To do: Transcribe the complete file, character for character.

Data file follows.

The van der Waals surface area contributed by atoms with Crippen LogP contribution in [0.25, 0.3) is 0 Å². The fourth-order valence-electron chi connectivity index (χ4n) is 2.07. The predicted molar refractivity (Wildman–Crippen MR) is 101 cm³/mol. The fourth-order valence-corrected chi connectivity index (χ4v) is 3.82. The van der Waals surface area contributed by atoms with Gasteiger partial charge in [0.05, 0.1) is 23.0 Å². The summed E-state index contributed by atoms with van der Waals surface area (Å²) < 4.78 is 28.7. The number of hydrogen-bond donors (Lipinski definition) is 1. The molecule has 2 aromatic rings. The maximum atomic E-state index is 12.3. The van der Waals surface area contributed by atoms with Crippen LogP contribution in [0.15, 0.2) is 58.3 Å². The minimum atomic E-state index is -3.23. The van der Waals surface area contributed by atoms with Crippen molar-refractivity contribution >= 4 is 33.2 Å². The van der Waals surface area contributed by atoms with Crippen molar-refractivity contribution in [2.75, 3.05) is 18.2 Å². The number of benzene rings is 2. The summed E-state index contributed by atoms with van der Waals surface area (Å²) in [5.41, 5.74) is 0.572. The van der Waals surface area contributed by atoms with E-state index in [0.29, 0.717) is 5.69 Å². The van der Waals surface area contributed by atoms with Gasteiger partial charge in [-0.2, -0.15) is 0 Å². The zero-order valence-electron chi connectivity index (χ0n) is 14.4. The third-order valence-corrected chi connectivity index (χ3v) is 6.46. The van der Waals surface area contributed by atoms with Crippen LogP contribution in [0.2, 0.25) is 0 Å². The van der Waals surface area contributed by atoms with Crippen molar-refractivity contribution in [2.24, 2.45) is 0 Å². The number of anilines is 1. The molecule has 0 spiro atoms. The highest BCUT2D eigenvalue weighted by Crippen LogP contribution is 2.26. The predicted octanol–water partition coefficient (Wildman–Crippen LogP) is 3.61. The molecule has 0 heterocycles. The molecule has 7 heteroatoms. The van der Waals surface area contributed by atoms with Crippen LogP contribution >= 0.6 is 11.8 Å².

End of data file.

The van der Waals surface area contributed by atoms with Crippen LogP contribution in [0.25, 0.3) is 0 Å². The fourth-order valence-electron chi connectivity index (χ4n) is 2.07. The predicted molar refractivity (Wildman–Crippen MR) is 101 cm³/mol. The fourth-order valence-corrected chi connectivity index (χ4v) is 3.82. The van der Waals surface area contributed by atoms with Gasteiger partial charge in [0.05, 0.1) is 23.0 Å². The summed E-state index contributed by atoms with van der Waals surface area (Å²) < 4.78 is 28.7. The number of hydrogen-bond donors (Lipinski definition) is 1. The molecule has 2 aromatic rings. The maximum atomic E-state index is 12.3. The van der Waals surface area contributed by atoms with Crippen LogP contribution in [0.15, 0.2) is 58.3 Å². The minimum atomic E-state index is -3.23. The van der Waals surface area contributed by atoms with Crippen molar-refractivity contribution >= 4 is 33.2 Å². The van der Waals surface area contributed by atoms with Crippen molar-refractivity contribution in [2.75, 3.05) is 18.2 Å². The number of benzene rings is 2. The summed E-state index contributed by atoms with van der Waals surface area (Å²) in [5.41, 5.74) is 0.572. The van der Waals surface area contributed by atoms with E-state index in [0.29, 0.717) is 5.69 Å². The van der Waals surface area contributed by atoms with Gasteiger partial charge in [-0.2, -0.15) is 0 Å². The zero-order valence-electron chi connectivity index (χ0n) is 14.4. The third-order valence-corrected chi connectivity index (χ3v) is 6.46. The van der Waals surface area contributed by atoms with Crippen LogP contribution in [0.2, 0.25) is 0 Å². The van der Waals surface area contributed by atoms with Crippen molar-refractivity contribution in [2.24, 2.45) is 0 Å². The number of anilines is 1. The molecule has 0 spiro atoms. The highest BCUT2D eigenvalue weighted by Crippen LogP contribution is 2.26. The predicted octanol–water partition coefficient (Wildman–Crippen LogP) is 3.61. The molecule has 0 heterocycles. The molecule has 7 heteroatoms. The van der Waals surface area contributed by atoms with Crippen LogP contribution >= 0.6 is 11.8 Å².